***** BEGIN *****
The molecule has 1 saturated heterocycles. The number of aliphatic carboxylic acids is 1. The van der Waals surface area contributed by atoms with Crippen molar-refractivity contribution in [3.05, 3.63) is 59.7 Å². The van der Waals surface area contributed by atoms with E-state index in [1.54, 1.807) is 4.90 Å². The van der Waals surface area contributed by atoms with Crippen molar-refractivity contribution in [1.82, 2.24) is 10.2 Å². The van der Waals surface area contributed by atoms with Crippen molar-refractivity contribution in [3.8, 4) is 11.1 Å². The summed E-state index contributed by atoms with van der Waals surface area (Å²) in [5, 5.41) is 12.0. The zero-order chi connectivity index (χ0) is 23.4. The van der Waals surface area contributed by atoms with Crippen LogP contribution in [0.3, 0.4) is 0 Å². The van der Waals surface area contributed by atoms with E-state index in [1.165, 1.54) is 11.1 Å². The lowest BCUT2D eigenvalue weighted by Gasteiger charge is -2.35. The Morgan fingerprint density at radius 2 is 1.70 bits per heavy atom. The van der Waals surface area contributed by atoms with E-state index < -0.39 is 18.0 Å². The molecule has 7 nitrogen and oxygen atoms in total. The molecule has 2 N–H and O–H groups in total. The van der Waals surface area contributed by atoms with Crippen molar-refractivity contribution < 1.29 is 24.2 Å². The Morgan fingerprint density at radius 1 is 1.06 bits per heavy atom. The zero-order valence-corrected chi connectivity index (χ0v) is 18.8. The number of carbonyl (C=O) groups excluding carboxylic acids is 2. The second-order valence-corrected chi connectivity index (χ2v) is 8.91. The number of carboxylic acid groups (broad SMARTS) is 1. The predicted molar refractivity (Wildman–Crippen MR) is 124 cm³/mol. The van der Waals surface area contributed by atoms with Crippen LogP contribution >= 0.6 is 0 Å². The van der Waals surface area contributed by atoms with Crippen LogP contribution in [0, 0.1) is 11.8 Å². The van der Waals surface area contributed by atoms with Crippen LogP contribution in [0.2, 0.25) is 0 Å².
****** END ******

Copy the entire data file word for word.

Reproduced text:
The molecule has 1 saturated heterocycles. The number of aliphatic carboxylic acids is 1. The van der Waals surface area contributed by atoms with Crippen molar-refractivity contribution in [3.05, 3.63) is 59.7 Å². The van der Waals surface area contributed by atoms with E-state index in [1.54, 1.807) is 4.90 Å². The van der Waals surface area contributed by atoms with Crippen molar-refractivity contribution in [1.82, 2.24) is 10.2 Å². The van der Waals surface area contributed by atoms with Crippen molar-refractivity contribution in [3.8, 4) is 11.1 Å². The summed E-state index contributed by atoms with van der Waals surface area (Å²) in [5, 5.41) is 12.0. The zero-order chi connectivity index (χ0) is 23.4. The van der Waals surface area contributed by atoms with Crippen LogP contribution in [0.3, 0.4) is 0 Å². The van der Waals surface area contributed by atoms with E-state index in [1.165, 1.54) is 11.1 Å². The lowest BCUT2D eigenvalue weighted by Gasteiger charge is -2.35. The Morgan fingerprint density at radius 2 is 1.70 bits per heavy atom. The van der Waals surface area contributed by atoms with E-state index < -0.39 is 18.0 Å². The molecule has 7 nitrogen and oxygen atoms in total. The molecule has 2 N–H and O–H groups in total. The van der Waals surface area contributed by atoms with Crippen molar-refractivity contribution < 1.29 is 24.2 Å². The Morgan fingerprint density at radius 1 is 1.06 bits per heavy atom. The zero-order valence-corrected chi connectivity index (χ0v) is 18.8. The number of carbonyl (C=O) groups excluding carboxylic acids is 2. The second-order valence-corrected chi connectivity index (χ2v) is 8.91. The number of carboxylic acid groups (broad SMARTS) is 1. The predicted molar refractivity (Wildman–Crippen MR) is 124 cm³/mol. The van der Waals surface area contributed by atoms with Crippen LogP contribution >= 0.6 is 0 Å². The van der Waals surface area contributed by atoms with Crippen LogP contribution in [0, 0.1) is 11.8 Å². The van der Waals surface area contributed by atoms with Crippen LogP contribution in [0.2, 0.25) is 0 Å².